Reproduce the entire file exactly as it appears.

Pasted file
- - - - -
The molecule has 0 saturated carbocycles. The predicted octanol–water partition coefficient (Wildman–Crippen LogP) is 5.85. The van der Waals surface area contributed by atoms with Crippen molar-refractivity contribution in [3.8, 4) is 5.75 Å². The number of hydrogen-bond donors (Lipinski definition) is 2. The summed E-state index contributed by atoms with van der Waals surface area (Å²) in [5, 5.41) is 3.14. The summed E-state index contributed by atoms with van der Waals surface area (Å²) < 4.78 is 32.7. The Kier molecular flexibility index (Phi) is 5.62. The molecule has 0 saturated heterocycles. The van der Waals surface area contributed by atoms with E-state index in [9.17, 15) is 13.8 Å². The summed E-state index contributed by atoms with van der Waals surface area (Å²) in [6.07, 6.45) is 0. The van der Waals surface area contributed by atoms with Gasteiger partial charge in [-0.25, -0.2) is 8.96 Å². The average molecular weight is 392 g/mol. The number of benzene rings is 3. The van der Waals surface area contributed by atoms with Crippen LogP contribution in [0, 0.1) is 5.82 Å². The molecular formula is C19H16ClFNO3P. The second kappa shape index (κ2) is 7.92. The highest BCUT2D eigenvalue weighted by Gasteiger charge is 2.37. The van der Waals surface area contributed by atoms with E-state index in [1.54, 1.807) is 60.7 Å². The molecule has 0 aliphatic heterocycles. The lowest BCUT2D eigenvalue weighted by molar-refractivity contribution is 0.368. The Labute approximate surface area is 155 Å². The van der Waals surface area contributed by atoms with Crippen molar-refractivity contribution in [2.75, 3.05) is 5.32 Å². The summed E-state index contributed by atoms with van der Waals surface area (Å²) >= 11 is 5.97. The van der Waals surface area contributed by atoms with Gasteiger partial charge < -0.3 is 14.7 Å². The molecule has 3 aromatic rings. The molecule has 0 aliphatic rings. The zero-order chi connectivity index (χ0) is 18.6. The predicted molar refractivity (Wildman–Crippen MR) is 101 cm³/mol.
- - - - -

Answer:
The molecule has 0 saturated carbocycles. The predicted octanol–water partition coefficient (Wildman–Crippen LogP) is 5.85. The van der Waals surface area contributed by atoms with Crippen molar-refractivity contribution in [3.8, 4) is 5.75 Å². The number of hydrogen-bond donors (Lipinski definition) is 2. The summed E-state index contributed by atoms with van der Waals surface area (Å²) in [5, 5.41) is 3.14. The summed E-state index contributed by atoms with van der Waals surface area (Å²) < 4.78 is 32.7. The Kier molecular flexibility index (Phi) is 5.62. The molecule has 0 saturated heterocycles. The van der Waals surface area contributed by atoms with E-state index in [9.17, 15) is 13.8 Å². The summed E-state index contributed by atoms with van der Waals surface area (Å²) in [6.07, 6.45) is 0. The van der Waals surface area contributed by atoms with Gasteiger partial charge in [-0.25, -0.2) is 8.96 Å². The average molecular weight is 392 g/mol. The number of benzene rings is 3. The van der Waals surface area contributed by atoms with Crippen LogP contribution in [0, 0.1) is 5.82 Å². The molecular formula is C19H16ClFNO3P. The second kappa shape index (κ2) is 7.92. The highest BCUT2D eigenvalue weighted by Gasteiger charge is 2.37. The van der Waals surface area contributed by atoms with E-state index in [1.54, 1.807) is 60.7 Å². The molecule has 0 aliphatic heterocycles. The lowest BCUT2D eigenvalue weighted by molar-refractivity contribution is 0.368. The Labute approximate surface area is 155 Å². The van der Waals surface area contributed by atoms with Crippen molar-refractivity contribution in [2.75, 3.05) is 5.32 Å². The summed E-state index contributed by atoms with van der Waals surface area (Å²) >= 11 is 5.97. The van der Waals surface area contributed by atoms with Gasteiger partial charge < -0.3 is 14.7 Å². The molecule has 3 aromatic rings. The molecule has 0 aliphatic rings. The zero-order chi connectivity index (χ0) is 18.6. The predicted molar refractivity (Wildman–Crippen MR) is 101 cm³/mol.